The cluster fly is slightly larger than the common house fly. There are
no distinct lines or stripes behind the head, and the abdomen has irregular
light and dark gray areas. Adult flies of the last generation of the year
become numerous during the latter days of September to mid-October.
As cold weather progresses, adults seek protected places to spend the winter. In many cases, this is within walls, attics, storage rooms, and basements of houses. Screens offer no protection since these flies prefer to crawl in through small openings elsewhere around the building. For this reason they are extremely difficult to keep out of houses.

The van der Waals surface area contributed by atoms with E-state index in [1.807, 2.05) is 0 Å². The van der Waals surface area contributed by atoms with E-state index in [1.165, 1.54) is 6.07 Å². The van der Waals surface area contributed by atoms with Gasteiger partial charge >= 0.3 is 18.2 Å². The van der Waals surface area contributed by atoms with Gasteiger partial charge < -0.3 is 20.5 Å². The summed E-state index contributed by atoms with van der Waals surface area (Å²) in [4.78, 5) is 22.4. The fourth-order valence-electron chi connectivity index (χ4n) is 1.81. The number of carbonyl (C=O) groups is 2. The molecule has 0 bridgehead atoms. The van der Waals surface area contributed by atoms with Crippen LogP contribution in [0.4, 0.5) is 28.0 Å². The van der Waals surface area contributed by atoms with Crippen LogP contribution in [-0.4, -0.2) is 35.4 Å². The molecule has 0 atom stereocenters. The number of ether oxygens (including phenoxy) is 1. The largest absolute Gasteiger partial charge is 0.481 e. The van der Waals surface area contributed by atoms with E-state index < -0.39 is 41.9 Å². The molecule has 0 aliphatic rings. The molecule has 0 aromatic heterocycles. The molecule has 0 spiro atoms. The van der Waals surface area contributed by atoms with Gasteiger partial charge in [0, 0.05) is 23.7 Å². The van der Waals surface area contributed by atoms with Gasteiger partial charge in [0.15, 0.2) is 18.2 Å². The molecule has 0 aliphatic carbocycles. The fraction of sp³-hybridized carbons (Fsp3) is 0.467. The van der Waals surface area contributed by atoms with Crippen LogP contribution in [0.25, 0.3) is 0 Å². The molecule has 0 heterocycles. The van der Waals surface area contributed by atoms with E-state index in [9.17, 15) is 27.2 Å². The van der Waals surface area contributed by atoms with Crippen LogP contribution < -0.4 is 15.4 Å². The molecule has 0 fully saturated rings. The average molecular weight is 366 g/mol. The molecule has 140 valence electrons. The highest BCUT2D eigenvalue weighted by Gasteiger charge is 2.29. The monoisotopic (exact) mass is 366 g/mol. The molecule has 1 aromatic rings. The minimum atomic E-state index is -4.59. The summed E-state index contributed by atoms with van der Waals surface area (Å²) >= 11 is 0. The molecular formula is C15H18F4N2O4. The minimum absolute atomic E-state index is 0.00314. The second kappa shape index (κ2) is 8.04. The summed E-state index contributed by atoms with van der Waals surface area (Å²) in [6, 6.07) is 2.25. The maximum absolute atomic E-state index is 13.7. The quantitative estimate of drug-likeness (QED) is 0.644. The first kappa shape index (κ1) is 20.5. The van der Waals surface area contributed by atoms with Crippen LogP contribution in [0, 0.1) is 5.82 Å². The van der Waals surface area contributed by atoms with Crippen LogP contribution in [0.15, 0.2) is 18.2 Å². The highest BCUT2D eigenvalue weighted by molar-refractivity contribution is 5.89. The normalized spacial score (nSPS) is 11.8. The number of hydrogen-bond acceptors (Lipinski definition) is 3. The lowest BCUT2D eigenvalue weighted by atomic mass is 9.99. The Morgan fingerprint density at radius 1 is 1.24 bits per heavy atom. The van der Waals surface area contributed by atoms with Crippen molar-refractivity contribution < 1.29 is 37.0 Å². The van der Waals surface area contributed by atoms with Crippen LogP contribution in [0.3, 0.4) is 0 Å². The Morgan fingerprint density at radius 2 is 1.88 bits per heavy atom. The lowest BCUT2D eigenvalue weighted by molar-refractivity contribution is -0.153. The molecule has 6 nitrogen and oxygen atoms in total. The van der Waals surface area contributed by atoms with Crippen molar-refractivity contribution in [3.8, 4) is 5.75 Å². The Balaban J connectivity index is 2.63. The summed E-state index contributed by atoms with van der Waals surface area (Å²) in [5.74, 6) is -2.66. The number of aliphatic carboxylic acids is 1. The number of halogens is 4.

Isolated houses in the country are especially prone to invasion, since they offer the only warm shelter for miles around. The female lays eggs in the soil near the burrows of earthworms. The tiny maggots that hatch from the eggs seek out earthworms to feed upon. The maggots of cluster flies have never been reared on any other food but living earthworms. When full grown, the parasitic maggot leaves the body of the host and enters the soil. There are about four generations a year.
Complete control of cluster flies is almost impossible since the overwintering adults are concealed in walls, attics, etc. When possible, cover the louver to the attic with screen, and use a caulking compound to seal openings to the outside. Adults are sluggish enough in the winter to be picked up with a vacuum cleaner. It is probably not practical to attempt to control the host of cluster flies -- earthworms in the ground around the house. Earthworms are important to soil, and cluster flies would simply come from surrounding areas. Chemical control should be concentrated in the home where the adults hibernate.